This page contains information and notions about actor-based implementation
of graph algorithms
My specific interest in these algorithms is driven by the need
to find and display "related" nodes (e.g., Wikipedia
in very large graphs such as Ontiki
Michel Raynal's Distributed Algorithms for Message-Passing Systems
and Wan Fokkink's Distributed Algorithms: An Intuitive Approach
are accessible and highly relevant resources.
Neither book is focused on the actor model,
but the needed accomodations appear to be fairly trivial.
In the notes below, particular attention paid to property graphs,
as used by graph databases
and related tools (e.g., Gremlin
I don't expect to get into many of these areas any time soon, if ever.
However, I'd love
to chat with anyone who wants to give it a try...
I'm currently working on developing a Data Model
using the first exercise in Dr. Raynal's book
(1.1.2 - Learning the Communication Graph
See my Distributed Algorithms
subweb for more information.
Let's say that we want to generate 2D (or 3D!) diagrams of a property graph.
A supervisory actor could analyze edge crossings
and emit advice and/or directives for node layout.
Node and edge actors could emit messages about where they are located
and respond to messages from "neighbors", in order to avoid collisions.
Botanical Modeling, Fractals, etc.
It occurs to me that some of the algorithms in The Algorithmic Beauty of Plants
(e.g, branching, space filling) could be adapted to use collections of agents.
Books like The Secret Garden
and The Private Life of Plants
show us that plants exhibit heuristic behavior (e.g, avoiding collisions).
It might be interesting to model (sets of) plants, using combinations
of algorithmic and heuristic approaches.
More generally, many kinds of natural systems can be modeled
by the interaction of fractals with the environment.
Cellular Automata, Neural Networks, etc.
The artificial intelligence
has developed algorithms that are inspired by and (more or less :-)
based on the behavior of collections of neurons
Hierarchical Temporal Memory
Hierarchical Temporal Memory (HTM
) employs a variety
of cortical learning algorithms
It seems plausible that some of these could be usefully emulated in Elixir.
In particular, a variation on sparse distributed representations
might be a good match (:-) for Elixir's pattern support.
Spreading activation is a method for searching associative networks, neural networks, or semantic networks.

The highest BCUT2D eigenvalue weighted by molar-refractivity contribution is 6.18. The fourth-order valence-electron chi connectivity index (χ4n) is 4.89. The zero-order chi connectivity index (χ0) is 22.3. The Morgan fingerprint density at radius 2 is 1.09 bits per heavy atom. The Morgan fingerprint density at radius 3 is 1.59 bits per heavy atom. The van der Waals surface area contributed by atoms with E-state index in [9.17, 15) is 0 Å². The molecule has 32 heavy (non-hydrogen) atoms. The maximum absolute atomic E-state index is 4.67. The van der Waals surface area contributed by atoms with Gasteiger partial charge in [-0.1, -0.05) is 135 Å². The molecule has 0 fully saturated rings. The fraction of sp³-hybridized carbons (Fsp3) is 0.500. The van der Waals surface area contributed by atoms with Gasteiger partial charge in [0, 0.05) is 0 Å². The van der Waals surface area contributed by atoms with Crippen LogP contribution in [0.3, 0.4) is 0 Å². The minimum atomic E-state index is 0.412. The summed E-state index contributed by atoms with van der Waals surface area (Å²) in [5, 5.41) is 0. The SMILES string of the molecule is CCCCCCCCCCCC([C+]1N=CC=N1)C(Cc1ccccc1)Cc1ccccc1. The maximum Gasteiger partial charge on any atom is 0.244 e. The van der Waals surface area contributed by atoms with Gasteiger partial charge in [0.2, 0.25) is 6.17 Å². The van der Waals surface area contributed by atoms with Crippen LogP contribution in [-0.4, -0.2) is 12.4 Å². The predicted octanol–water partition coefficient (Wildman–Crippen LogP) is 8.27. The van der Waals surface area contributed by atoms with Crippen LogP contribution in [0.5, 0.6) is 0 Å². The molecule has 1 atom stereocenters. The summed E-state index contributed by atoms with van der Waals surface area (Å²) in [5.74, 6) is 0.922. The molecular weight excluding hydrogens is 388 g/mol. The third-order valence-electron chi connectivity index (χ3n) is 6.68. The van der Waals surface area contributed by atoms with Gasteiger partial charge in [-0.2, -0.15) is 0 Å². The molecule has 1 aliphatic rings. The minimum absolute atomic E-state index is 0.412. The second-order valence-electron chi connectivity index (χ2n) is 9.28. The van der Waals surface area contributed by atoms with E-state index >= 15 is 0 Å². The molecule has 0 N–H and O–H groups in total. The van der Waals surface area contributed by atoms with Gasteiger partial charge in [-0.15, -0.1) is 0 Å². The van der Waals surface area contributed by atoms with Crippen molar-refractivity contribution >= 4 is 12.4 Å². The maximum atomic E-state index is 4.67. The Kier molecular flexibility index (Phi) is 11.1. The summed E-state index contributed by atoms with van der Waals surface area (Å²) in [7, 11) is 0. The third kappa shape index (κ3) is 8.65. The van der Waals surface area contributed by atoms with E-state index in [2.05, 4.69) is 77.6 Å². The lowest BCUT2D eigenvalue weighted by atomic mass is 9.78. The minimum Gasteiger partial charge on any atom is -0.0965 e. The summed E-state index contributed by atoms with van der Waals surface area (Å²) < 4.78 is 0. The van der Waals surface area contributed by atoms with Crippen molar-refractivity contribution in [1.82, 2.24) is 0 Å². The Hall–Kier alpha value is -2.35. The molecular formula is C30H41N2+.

The search process is initiated by labeling a set of source nodes (e.g., concepts in a semantic network)
with weights or "activation" and then iteratively propagating or "spreading" that activation ...
Spreading activation models are used in cognitive psychology to model the fan out effect.
Spreading activation can also be applied in information retrieval,
by means of a network of nodes representing documents and terms contained in those documents.
-- Spreading Activation (WP)
We can use a variant on spreading activation to find multiple paths between nodes A and B.
This might be used in a system such as Ontiki to find nodes which are related to A and/or B.
The total relevance of a node might be calculated by adding up the aggregate activation
it receives from the initial nodes.
Thus, nodes which sit on a path between A and
B might have higher relevance scores
than nodes which are only related to node A or
See Path Finding
for more details.
Social Networks, etc.
Graph databases such as Neo4j are already being used for analysis of social networks.
I suspect that actor-based algorithms could be used to offload the analysis,
providing increased performance, robustness, and scalability.
There is a lot of interesting work in transition systems
Discrete-Time Markov Chains
, in particular,
seem like a plausible match for actor-based graph algorithms.
I'm particularly interested in actor-critic algorithms
page contains a number of links to related information.
This wiki page is maintained by Rich Morin
an independent consultant specializing in software design, development, and documentation.
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comments, inquiries, suggestions, etc!